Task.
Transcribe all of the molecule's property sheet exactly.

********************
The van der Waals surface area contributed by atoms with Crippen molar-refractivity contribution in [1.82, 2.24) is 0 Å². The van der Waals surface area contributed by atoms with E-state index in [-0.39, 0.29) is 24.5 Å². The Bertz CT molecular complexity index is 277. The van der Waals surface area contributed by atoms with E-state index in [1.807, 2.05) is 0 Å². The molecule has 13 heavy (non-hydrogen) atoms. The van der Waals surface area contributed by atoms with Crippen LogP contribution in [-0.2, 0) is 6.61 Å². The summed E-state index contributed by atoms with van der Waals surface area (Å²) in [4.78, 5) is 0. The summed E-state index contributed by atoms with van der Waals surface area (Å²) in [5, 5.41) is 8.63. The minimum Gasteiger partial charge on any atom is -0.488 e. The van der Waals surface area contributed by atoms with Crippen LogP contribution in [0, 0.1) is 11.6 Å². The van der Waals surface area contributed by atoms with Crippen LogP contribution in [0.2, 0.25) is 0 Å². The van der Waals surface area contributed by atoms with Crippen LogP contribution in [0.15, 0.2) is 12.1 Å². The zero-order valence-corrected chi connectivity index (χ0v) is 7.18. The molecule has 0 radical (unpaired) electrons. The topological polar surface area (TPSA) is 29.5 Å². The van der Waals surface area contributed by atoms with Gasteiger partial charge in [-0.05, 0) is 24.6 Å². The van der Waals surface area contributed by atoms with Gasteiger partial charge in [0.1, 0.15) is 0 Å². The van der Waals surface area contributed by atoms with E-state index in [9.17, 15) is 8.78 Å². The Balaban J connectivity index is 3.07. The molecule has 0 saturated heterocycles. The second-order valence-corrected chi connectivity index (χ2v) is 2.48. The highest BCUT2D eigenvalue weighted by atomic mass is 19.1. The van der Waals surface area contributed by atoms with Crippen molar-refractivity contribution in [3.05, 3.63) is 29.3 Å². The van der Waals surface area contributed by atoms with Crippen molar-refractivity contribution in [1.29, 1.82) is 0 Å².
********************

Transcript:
The van der Waals surface area contributed by atoms with Crippen molar-refractivity contribution in [1.82, 2.24) is 0 Å². The van der Waals surface area contributed by atoms with E-state index in [-0.39, 0.29) is 24.5 Å². The Bertz CT molecular complexity index is 277. The van der Waals surface area contributed by atoms with E-state index in [1.807, 2.05) is 0 Å². The molecule has 13 heavy (non-hydrogen) atoms. The van der Waals surface area contributed by atoms with Crippen LogP contribution in [-0.2, 0) is 6.61 Å². The summed E-state index contributed by atoms with van der Waals surface area (Å²) in [4.78, 5) is 0. The summed E-state index contributed by atoms with van der Waals surface area (Å²) in [5, 5.41) is 8.63. The minimum Gasteiger partial charge on any atom is -0.488 e. The van der Waals surface area contributed by atoms with Crippen LogP contribution in [0, 0.1) is 11.6 Å². The van der Waals surface area contributed by atoms with Crippen LogP contribution in [0.2, 0.25) is 0 Å². The van der Waals surface area contributed by atoms with Crippen LogP contribution in [0.15, 0.2) is 12.1 Å². The zero-order valence-corrected chi connectivity index (χ0v) is 7.18. The molecule has 0 radical (unpaired) electrons. The topological polar surface area (TPSA) is 29.5 Å². The van der Waals surface area contributed by atoms with Gasteiger partial charge in [-0.05, 0) is 24.6 Å². The van der Waals surface area contributed by atoms with Gasteiger partial charge in [0.1, 0.15) is 0 Å². The van der Waals surface area contributed by atoms with E-state index in [9.17, 15) is 8.78 Å². The Balaban J connectivity index is 3.07. The molecule has 0 saturated heterocycles. The second-order valence-corrected chi connectivity index (χ2v) is 2.48. The highest BCUT2D eigenvalue weighted by atomic mass is 19.1. The van der Waals surface area contributed by atoms with Crippen molar-refractivity contribution in [3.05, 3.63) is 29.3 Å². The van der Waals surface area contributed by atoms with Crippen molar-refractivity contribution in [1.29, 1.82) is 0 Å².